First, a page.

Bioremediation of chromium through the reduction of hexavalent chromium (as the chromate ion, CrO42-) is based on the notion that the product, trivalent chromium (Cr(III)), is less toxic than chromate. In this study, we show that soluble Cr(III), present at pH 6-8 as the Cr3+ ion and/or hydroxyl complexes (henceforth referred to as uncomplexed Cr(III)), can be found transiently in significant concentrations and has a deleterious effect on Shewanella sp. MR-4. However, Cr(III) complexed to an organic ligand or precipitated as Cr(OH)3(s) has little or no effect on cells. Similarly, during the reduction of Cr(VI) by strain MR-4, complexation of the product, Cr(III), results in increased cell survival and extended Cr(VI) reduction activity. These results and gene expression data obtained by qRT-PCR (quantitative reverse transcription-PCR) suggest that the observed toxic effect of Cr(III) formed during Cr(VI) reduction or added as an uncomplexed species is due to the interference with basic cell activities such as DNA transcription and/or replication. Important implications for the bioremediation of Cr(VI)-contaminated sites emerge from this study: Cr(VI) reduction by Shewanella sp. MR-4 is enhanced and sustained by the presence of compounds able to complex Cr(III) as it is being formed but, in turn, the complexation of Cr(III) precludes its precipitation and immobilization.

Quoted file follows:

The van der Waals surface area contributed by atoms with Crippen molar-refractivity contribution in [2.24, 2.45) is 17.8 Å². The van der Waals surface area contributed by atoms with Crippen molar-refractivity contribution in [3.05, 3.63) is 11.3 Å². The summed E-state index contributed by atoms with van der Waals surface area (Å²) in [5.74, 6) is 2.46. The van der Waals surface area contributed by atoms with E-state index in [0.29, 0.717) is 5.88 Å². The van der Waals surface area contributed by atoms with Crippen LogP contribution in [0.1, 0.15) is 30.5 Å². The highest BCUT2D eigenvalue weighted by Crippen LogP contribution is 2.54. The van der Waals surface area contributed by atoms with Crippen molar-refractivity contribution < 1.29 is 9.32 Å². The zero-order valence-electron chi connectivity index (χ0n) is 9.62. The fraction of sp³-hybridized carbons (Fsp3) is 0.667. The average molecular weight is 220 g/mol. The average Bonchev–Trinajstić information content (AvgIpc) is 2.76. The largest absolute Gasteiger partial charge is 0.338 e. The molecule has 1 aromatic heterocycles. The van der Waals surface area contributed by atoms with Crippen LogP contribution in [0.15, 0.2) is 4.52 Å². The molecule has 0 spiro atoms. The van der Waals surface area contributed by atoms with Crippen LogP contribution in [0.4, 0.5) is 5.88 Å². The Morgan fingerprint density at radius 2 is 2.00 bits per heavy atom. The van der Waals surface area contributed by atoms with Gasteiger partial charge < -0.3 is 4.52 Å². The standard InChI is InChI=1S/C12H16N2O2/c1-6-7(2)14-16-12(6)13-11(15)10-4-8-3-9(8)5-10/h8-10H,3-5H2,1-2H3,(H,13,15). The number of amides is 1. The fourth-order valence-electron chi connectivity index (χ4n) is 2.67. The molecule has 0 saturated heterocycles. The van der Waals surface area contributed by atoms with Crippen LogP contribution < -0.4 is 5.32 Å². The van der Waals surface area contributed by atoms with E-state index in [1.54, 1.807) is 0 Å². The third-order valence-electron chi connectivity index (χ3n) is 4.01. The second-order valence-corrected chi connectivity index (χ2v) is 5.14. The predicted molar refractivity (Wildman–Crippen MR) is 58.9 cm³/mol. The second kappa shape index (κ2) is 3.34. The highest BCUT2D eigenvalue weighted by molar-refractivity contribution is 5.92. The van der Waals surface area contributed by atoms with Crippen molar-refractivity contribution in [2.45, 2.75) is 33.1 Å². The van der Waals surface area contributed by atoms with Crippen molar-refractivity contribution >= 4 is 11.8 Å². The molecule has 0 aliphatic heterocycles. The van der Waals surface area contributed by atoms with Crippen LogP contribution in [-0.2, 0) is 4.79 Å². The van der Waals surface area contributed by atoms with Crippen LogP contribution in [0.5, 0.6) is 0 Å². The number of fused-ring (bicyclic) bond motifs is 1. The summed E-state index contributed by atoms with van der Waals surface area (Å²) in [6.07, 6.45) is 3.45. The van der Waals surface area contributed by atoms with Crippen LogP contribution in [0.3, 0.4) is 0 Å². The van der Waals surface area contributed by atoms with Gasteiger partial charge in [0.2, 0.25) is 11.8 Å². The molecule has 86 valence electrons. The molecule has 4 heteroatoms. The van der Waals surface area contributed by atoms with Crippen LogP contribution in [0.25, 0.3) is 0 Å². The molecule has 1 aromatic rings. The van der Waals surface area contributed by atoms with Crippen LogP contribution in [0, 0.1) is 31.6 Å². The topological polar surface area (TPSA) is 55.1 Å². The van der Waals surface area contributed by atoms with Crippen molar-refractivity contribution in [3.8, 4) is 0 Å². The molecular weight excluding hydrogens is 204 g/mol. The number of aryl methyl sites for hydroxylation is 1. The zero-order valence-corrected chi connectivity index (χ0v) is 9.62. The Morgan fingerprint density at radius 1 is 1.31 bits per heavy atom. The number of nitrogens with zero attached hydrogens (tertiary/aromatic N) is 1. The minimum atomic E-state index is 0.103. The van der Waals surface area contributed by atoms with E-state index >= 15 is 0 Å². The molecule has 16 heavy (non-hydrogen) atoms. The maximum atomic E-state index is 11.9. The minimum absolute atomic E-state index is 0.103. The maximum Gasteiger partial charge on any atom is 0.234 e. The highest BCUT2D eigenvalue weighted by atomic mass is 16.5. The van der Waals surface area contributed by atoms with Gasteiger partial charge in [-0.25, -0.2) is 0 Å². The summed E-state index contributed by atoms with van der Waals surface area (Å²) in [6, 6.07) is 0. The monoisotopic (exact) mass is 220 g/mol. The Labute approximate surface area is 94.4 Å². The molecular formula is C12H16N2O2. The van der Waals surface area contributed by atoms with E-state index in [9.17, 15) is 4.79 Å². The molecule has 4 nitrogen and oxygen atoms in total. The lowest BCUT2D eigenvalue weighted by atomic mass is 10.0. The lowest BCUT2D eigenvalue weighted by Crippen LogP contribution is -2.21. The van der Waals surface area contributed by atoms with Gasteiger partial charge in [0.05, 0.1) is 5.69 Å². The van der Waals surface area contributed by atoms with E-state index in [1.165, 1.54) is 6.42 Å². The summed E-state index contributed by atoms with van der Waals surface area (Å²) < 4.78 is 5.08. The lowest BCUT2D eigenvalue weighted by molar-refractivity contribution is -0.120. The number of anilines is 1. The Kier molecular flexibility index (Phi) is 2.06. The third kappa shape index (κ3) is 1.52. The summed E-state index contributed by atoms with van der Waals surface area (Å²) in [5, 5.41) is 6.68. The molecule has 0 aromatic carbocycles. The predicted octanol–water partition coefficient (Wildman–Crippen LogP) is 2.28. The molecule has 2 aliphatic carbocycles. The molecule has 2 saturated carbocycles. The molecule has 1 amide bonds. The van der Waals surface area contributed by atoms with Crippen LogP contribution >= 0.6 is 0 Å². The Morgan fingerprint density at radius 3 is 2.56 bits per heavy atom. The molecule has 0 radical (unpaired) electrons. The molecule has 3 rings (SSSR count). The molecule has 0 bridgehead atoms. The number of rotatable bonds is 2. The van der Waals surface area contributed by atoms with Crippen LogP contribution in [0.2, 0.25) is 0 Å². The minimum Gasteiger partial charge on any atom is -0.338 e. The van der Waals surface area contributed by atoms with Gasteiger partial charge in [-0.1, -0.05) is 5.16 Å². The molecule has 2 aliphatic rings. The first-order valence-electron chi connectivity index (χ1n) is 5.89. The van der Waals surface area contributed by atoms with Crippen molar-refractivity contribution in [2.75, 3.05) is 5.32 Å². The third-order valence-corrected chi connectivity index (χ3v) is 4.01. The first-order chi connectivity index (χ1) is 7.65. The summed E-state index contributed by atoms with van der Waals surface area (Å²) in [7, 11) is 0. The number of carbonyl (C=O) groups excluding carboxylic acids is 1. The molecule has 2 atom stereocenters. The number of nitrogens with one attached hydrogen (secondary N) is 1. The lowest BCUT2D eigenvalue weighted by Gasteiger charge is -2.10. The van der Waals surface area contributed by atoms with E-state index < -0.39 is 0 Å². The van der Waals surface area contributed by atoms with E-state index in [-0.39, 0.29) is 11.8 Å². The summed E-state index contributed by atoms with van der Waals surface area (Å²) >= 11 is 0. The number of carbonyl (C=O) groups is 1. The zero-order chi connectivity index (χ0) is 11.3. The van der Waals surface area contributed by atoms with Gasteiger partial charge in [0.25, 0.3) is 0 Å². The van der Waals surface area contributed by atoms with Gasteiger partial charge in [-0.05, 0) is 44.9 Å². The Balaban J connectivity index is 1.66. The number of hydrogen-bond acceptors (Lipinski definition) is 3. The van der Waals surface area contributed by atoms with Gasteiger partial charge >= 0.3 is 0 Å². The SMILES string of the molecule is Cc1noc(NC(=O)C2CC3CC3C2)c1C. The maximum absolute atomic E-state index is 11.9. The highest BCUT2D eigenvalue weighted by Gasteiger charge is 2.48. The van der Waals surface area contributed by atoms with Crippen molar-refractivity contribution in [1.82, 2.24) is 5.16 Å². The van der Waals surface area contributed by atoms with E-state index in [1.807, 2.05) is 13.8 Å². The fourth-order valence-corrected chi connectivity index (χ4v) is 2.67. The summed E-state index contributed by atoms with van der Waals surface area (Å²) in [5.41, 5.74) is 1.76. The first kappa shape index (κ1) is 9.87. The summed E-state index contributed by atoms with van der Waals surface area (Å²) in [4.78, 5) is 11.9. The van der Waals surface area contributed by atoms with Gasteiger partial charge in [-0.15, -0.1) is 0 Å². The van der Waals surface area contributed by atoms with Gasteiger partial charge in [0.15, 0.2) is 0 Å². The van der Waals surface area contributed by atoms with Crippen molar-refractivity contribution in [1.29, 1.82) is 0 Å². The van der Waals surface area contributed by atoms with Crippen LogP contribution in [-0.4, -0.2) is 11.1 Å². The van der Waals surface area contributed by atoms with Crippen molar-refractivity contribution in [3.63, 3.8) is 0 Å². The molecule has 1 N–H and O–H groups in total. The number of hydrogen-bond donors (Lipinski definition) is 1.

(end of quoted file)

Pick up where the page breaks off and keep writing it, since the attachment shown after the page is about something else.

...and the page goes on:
ASJC Scopus subject areas
- Environmental Chemistry